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1.  DNA methylation profiling of human chromosomes 6, 20 and 22 
Nature genetics  2006;38(12):1378-1385.
DNA methylation constitutes the most stable type of epigenetic modifications modulating the transcriptional plasticity of mammalian genomes. Using bisulfite DNA sequencing, we report high-resolution methylation reference profiles of human chromosomes 6, 20 and 22, providing a resource of about 1.9 million CpG methylation values derived from 12 different tissues. Analysis of 6 annotation categories, revealed evolutionary conserved regions to be the predominant sites for differential DNA methylation and a core region surrounding the transcriptional start site as informative surrogate for promoter methylation. We find 17% of the 873 analyzed genes differentially methylated in their 5′-untranslated regions (5′-UTR) and about one third of the differentially methylated 5′-UTRs to be inversely correlated with transcription. While our study was controlled for factors reported to affect DNA methylation such as sex and age, we did not find any significant attributable effects. Our data suggest DNA methylation to be ontogenetically more stable than previously thought.
doi:10.1038/ng1909
PMCID: PMC3082778  PMID: 17072317
2.  A Bayesian deconvolution strategy for immunoprecipitation-based DNA methylome analysis 
Nature biotechnology  2008;26(7):779-785.
DNA methylation is an indispensible epigenetic modification of mammalian genomes. Consequently there is great interest in strategies for genome-wide/whole-genome DNA methylation analysis, and immunoprecipitation-based methods have proven to be a powerful option. Such methods are rapidly shifting the bottleneck from data generation to data analysis, necessitating the development of better analytical tools. Until now, a major analytical difficulty associated with immunoprecipitation-based DNA methylation profiling has been the inability to estimate absolute methylation levels. Here we report the development of a novel cross-platform algorithm – Bayesian Tool for Methylation Analysis (Batman) – for analyzing Methylated DNA Immunoprecipitation (MeDIP) profiles generated using arrays (MeDIP-chip) or next-generation sequencing (MeDIP-seq). The latter is an approach we have developed to elucidate the first high-resolution whole-genome DNA methylation profile (DNA methylome) of any mammalian genome. MeDIP-seq/MeDIP-chip combined with Batman represent robust, quantitative, and cost-effective functional genomic strategies for elucidating the function of DNA methylation.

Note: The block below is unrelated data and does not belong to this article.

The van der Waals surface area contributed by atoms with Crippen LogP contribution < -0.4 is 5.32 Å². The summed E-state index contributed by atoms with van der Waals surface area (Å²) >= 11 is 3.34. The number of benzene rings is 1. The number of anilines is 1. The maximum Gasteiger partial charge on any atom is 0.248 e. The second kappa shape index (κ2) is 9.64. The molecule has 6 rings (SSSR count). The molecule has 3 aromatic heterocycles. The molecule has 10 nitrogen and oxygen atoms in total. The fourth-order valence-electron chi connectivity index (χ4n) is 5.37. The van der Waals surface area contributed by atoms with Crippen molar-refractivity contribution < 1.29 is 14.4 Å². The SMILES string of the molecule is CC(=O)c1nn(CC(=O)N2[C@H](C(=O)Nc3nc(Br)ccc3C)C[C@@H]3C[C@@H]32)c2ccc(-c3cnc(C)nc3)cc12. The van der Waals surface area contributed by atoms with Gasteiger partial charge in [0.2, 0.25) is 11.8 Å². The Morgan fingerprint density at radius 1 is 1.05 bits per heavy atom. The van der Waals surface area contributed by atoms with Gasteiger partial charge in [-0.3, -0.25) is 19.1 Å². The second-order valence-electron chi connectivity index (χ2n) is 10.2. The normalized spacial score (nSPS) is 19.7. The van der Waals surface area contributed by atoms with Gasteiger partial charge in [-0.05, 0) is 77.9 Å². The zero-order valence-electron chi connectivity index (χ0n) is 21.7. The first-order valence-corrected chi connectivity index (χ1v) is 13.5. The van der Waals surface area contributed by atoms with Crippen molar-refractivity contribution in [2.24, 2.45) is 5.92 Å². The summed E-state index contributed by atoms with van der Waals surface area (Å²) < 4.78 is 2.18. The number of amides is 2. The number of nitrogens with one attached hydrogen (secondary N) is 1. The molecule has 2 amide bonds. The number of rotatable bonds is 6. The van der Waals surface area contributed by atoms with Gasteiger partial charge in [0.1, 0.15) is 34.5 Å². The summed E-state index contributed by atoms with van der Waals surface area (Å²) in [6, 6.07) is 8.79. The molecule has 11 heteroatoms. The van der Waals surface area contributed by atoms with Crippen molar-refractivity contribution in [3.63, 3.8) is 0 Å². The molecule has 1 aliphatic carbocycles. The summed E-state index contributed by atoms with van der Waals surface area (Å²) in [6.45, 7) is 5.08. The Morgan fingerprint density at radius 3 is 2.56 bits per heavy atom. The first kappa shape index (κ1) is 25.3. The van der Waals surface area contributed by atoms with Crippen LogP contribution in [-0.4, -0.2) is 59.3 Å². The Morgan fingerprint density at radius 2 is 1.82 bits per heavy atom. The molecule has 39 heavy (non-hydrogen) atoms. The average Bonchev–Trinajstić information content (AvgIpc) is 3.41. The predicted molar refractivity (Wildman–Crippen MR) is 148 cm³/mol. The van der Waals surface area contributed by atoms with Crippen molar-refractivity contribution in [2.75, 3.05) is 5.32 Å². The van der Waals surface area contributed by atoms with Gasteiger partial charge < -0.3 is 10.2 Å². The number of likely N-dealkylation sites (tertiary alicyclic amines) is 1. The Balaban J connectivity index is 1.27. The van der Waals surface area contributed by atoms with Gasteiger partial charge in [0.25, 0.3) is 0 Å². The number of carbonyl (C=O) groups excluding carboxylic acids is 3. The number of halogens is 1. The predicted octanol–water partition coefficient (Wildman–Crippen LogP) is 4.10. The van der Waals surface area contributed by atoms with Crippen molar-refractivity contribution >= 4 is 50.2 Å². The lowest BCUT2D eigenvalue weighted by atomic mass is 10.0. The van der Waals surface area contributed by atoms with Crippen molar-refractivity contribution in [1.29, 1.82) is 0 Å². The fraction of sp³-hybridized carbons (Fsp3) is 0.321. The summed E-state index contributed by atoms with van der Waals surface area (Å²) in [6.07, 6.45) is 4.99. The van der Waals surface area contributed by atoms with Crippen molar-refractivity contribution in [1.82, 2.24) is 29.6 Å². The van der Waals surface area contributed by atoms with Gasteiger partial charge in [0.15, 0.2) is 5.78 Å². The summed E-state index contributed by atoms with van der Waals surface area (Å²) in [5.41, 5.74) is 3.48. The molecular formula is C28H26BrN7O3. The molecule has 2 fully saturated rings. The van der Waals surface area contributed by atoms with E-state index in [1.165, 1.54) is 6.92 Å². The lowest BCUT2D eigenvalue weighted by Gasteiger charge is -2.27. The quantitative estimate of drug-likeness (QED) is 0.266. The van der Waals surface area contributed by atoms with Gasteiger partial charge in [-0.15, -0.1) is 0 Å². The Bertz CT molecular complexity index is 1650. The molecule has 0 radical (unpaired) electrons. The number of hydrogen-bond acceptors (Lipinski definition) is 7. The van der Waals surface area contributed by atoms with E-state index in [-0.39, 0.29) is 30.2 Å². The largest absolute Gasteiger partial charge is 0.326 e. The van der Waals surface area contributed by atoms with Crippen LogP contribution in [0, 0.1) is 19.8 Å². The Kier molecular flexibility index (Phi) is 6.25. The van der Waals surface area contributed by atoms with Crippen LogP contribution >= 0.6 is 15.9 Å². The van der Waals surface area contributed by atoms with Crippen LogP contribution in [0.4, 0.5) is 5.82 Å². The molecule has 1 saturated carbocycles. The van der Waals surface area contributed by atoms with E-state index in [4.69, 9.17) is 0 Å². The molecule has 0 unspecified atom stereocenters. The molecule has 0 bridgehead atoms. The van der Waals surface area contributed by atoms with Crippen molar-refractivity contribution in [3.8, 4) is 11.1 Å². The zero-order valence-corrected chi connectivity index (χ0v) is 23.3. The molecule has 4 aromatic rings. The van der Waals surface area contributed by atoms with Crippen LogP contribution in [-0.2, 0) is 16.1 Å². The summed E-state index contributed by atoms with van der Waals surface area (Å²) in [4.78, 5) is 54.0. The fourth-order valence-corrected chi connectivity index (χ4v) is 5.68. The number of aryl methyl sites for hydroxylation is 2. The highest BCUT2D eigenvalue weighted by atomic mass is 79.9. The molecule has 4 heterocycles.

doi:10.1038/nbt1414
PMCID: PMC2644410  PMID: 18612301
3.  Variation analysis and gene annotation of eight MHC haplotypes: The MHC Haplotype Project 
Immunogenetics  2008;60(1):1-18.
The human major histocompatibility complex (MHC) is contained within about 4 Mb on the short arm of chromosome 6 and is recognised as the most variable region in the human genome. The primary aim of the MHC Haplotype Project was to provide a comprehensively annotated reference sequence of a single, human leukocyte antigen-homozygous MHC haplotype and to use it as a basis against which variations could be assessed from seven other similarly homozygous cell lines, representative of the most common MHC haplotypes in the European population. Comparison of the haplotype sequences, including four haplotypes not previously analysed, resulted in the identification of >44,000 variations, both substitutions and indels (insertions and deletions), which have been submitted to the dbSNP database. The gene annotation uncovered haplotype-specific differences and confirmed the presence of more than 300 loci, including over 160 protein-coding genes. Combined analysis of the variation and annotation datasets revealed 122 gene loci with coding substitutions of which 97 were non-synonymous. The haplotype (A3-B7-DR15; PGF cell line) designated as the new MHC reference sequence, has been incorporated into the human genome assembly (NCBI35 and subsequent builds), and constitutes the largest single-haplotype sequence of the human genome to date. The extensive variation and annotation data derived from the analysis of seven further haplotypes have been made publicly available and provide a framework and resource for future association studies of all MHC-associated diseases and transplant medicine.
doi:10.1007/s00251-007-0262-2
PMCID: PMC2206249  PMID: 18193213
Major histocompatibility complex; Haplotype; Polymorphism; Retroelement; Genetic predisposition to disease; Population genetics

Results 1-3 (3)